3P sampling was developed by Lew
Grosenbaugh in the early 60’s. It has proven to be a very efficient method, and the
central idea of first making an estimate (this greatly helps in improving the statistics)
then measuring some of the trees carefully (which eliminates any bias in the estimation
phase) follows right down the centerline of modern efficient sampling methods. "The problem" with 3P sampling has always been the myth that you had to go to every tree, and therefore it was too much trouble after the inventory reached a certain size. Going to every tree on a marked sale is not a problem, of course, but what about using 3P sampling for large unmarked areas? One way to do this is "Point-3P sampling", suggested by Grosenbaugh in the
early 70’s. Lew saw immediately that a method to expand the system to large areas was
desirable and, as usual, saw how to do it well. To extend the 3P method to large areas the
first step is to do a number of point samples with your usual methods, but for each tree
"in" with the prism you estimate You compare this estimated height to a random number to select
Let’s assume that you want to select about 20 trees during the cruise for careful
measurement. You ask the 3P software to give you random numbers between 0 and . You compare the height of each tree to the random number. If
the random number is less than (or equal to) the tree height, then So much for the mechanics of what you The basal area of the stand (or any species or grouping within the data) is calculated as it would always be: As always, make sure you have at least one measurement on each species so you can do the computations by species. The different process is in calculating the VBAR (Volume/ Basal Area Ratio). [Basal Area of the stand * average VBAR] = Volume per acre (or per hectare in Canada using a metric angle guage). The measured trees are usually the source for computing the VBAR. As we all know,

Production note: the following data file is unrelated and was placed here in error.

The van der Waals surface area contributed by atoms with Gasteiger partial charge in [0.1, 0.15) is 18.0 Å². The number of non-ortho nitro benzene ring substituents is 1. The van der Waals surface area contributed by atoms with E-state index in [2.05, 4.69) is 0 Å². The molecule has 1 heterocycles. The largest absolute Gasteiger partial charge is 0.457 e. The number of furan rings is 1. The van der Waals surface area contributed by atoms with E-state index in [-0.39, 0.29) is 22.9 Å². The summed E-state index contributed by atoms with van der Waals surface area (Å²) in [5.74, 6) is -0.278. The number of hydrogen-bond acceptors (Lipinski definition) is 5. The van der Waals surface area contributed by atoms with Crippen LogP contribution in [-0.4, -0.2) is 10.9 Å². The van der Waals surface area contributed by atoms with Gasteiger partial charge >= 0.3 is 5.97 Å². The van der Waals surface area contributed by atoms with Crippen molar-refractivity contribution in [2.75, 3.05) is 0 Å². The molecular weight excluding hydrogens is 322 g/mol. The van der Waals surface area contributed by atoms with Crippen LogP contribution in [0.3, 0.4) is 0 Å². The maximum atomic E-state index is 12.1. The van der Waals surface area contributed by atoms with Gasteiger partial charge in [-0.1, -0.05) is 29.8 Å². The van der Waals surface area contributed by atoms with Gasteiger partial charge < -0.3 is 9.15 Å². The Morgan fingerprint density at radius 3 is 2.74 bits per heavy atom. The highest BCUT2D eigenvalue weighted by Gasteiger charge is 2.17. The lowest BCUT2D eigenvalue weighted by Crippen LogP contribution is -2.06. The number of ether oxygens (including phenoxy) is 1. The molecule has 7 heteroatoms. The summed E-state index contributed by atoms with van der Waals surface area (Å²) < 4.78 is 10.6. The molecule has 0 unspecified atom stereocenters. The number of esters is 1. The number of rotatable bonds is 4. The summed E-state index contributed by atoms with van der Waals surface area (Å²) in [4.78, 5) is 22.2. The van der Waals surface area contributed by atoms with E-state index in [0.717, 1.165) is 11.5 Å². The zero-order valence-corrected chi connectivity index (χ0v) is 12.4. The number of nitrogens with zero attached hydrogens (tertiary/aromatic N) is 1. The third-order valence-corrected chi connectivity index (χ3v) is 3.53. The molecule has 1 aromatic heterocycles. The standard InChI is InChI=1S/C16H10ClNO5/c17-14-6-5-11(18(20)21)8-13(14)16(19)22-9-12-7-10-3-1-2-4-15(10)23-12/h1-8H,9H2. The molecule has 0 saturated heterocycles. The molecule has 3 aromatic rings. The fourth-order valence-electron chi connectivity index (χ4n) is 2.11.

the VBAR is very proportional to tree height. Just for a moment,
is about ½ what it should be).BF,
The statistics of the cruise would be based on the Volume per acre at each sample
point, just as they normally are when all the trees are "measured". Let’s
say that this comes out to a sampling error of On the other hand, we do not have the For each of the sample trees, compute the ratio between the actual VBAR and the
tree height (which we were using as a rough VBAR). Take the average of these. Let’s
say that comes to . |
Our final answer uses the formula:
so our example yields:
How good it this final answer? Well, we are as sure of the final answer as we are of the two parts that make it up (the rough estimate & the correction ratio). We combine them in the usual way, with "Bruce’s formula".
As always, we want to balance the sampling errors in these two portions of the process. The payoff is being able to put in a large number of plots quickly, since you only need to estimate tree height on each tree. Since the tree height is a consistent estimate of tree VBAR you only have to measure a few trees to calculate the correction ratio. This process allows the power of 3P sampling to be applied to large areas.
There has been some controversy about how to best calculate the sampling error for the
SE% These are covered in: ("Approximate Sampling Variance of Adjusted 3P estimates" by L.R. Grosenbaugh, Forest Science, June, 1976, pp. 173-176, volume 22, number 2). The corrections are very minor, except for very small sample sizes which would not occur in practical work.
The USFS is currently implementing a type of 3P sampling where the volume per hectare is directly estimated, then entire sample plots are chosen for careful measurement (rather than individual trees). This process is essentially the same, with much the same mathematics. This and other applications of 3P sampling are a continuing benefit to the profession from the genius of Lew Grosenbaugh.
John Bell and Associates markets a small program for producing the 3P random number list. John Bell & Associates, Inc. Holmboe Enterprises produces an excellent 3P program using the Hewlett Packard palmtop computer in a waterproof case, which is probably the best field 3P program available anywhere in North America. It can be used to gather all of the information necessary for Point-3P sampling as well, then it can be processed on a PC. Rich Holmboe, Holmboe Enterprises Phone: (250) 756-6199
For those who are interested in an expanded version of this discussion I have one available, and you can contact me at: Kim Iles & Associates If possible, I would prefer to send it to you via e-mail, so include your e-mail address if you have one. [Editor’s note: You can get the basic ideas of this method from this discussion, and this is probably enough to wade through for this issue, but we have asked Kim to produce a numerical example of all of the calculations for the next newsletter. This may make the specific process more clear to many readers.] |